BEIRUT: As a law student in late 2019, Verena El Amil joined mass street protests against Lebanon’s political elite. Now she wants to fight them at the ballot box. At age 25, she is one of a growing number of independent candidates running in a May 15 parliamentary vote in the crisis-torn country. “We are going to fight,” the young lawyer, dressed in a black leather jacket and combat boots, said at a coffee shop outside Beirut.
“The slogans we screamed during the protests are the ones we want to carry into campaigns and into parliament.” The vote will be the first major electoral test since a youth-led protest movement from October 2019 vented its rage at Lebanon’s graft-tainted political class.
The revolutionary fervour has been sapped since by cascading crises, from a financial collapse and the pandemic to the 2020 Beirut port blast that killed more than 200 people. While most of her fellow graduates have fled abroad, Amil honed her political skills in student activism and spent all her savings on the campaign.
“Running for parliamentary elections for me is a continuation,” said Amil, one of the youngest candidates to stand. “After the 2019 protests, we all grappled with defeat and the reality of a massive emigration wave. “But in spite of this, we still need to try, and I am running for the elections to show that we are still trying.”
‘Election as protest’
The number of independent candidates running against established parties has more than doubled since the last vote in 2018.Beirut-based think tank the Policy Initiative said opposition and independent candidates make up 284 of the 718 hopefuls-up from 124 four years ago. They are running in 48 different electoral lists across Lebanon, including in peripheral regions where traditional leaders have seldom faced a challenge.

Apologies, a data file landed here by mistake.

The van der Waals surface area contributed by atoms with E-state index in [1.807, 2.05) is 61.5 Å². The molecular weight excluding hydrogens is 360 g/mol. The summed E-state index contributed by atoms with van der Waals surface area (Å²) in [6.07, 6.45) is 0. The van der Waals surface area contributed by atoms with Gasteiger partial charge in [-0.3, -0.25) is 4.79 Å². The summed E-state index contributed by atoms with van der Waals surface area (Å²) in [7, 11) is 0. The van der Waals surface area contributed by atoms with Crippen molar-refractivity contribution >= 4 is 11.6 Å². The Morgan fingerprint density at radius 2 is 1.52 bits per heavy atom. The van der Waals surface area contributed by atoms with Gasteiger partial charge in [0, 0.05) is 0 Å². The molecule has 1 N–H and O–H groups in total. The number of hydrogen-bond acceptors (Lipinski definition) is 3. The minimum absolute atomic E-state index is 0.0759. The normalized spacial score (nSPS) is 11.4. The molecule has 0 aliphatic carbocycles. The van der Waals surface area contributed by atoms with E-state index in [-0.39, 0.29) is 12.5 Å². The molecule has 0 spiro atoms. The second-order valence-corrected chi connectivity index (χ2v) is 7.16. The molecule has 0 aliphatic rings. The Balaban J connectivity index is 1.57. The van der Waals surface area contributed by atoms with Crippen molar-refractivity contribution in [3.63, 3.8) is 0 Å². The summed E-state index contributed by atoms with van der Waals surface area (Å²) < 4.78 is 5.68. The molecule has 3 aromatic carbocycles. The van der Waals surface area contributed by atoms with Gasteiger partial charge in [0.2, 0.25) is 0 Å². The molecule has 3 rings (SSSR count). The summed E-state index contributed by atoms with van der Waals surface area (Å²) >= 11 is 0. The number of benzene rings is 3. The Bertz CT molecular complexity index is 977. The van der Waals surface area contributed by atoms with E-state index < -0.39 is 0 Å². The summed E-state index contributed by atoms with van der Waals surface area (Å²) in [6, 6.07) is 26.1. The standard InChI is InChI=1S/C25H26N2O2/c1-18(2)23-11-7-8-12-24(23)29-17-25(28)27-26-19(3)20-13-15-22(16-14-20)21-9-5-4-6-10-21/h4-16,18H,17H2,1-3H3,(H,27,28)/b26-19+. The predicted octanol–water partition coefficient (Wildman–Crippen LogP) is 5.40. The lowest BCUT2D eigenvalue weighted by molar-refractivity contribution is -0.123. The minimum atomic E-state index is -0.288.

Also in the race this time is Lucien Bourjeily, an activist, writer and director who emerged as one of the key figures of the 2019 protest movement. Running for a seat for the second time, Bourjeily said he sensed more engagement from the public this time around.
But the opposition is mainly gunning for accountability, not a major win, he said, urging voters to document any signs of electoral fraud. “The way we documented people getting beaten and losing their eyes and getting killed on the street, we should document how votes will be stolen,” he said. “People should treat election day as a protest.”
Even in a clean election, opposition candidates would face an uphill challenge, lacking the funds and campaign machines of the traditional parties. Lebanon’s electoral law is designed to benefit established players, and the opposition is far from united. “You have competing opposition lists in most districts, and this is unacceptable,” said Carmen Geha, a professor of public administration at the American University of Beirut. “We needed hope, and hope would have come from a national campaign.”
Voter turnout may be low, in part because high fuel prices deter travel to ancestral towns and villages where constituents are required to cast their vote. An Oxfam report last month said only 54 percent of over 4,600 people surveyed said they intended to vote, a trend it blamed largely on widespread “disappointment and hopelessness”.
Most of those planning to abstain cited a lack of promising candidates, while nearly half of those who plan to vote said they would choose an independent candidate, the British-based charity said. Veteran activist Maher Abou Chakra, who ran briefly for the election before pulling out, criticised the opposition for lacking a coherent strategy to rock the establishment. “Lebanon’s political regime is hundreds of years old… and it is deeply entrenched,” he said. “You can’t challenge it in a haphazard and disorganised way.” – AFP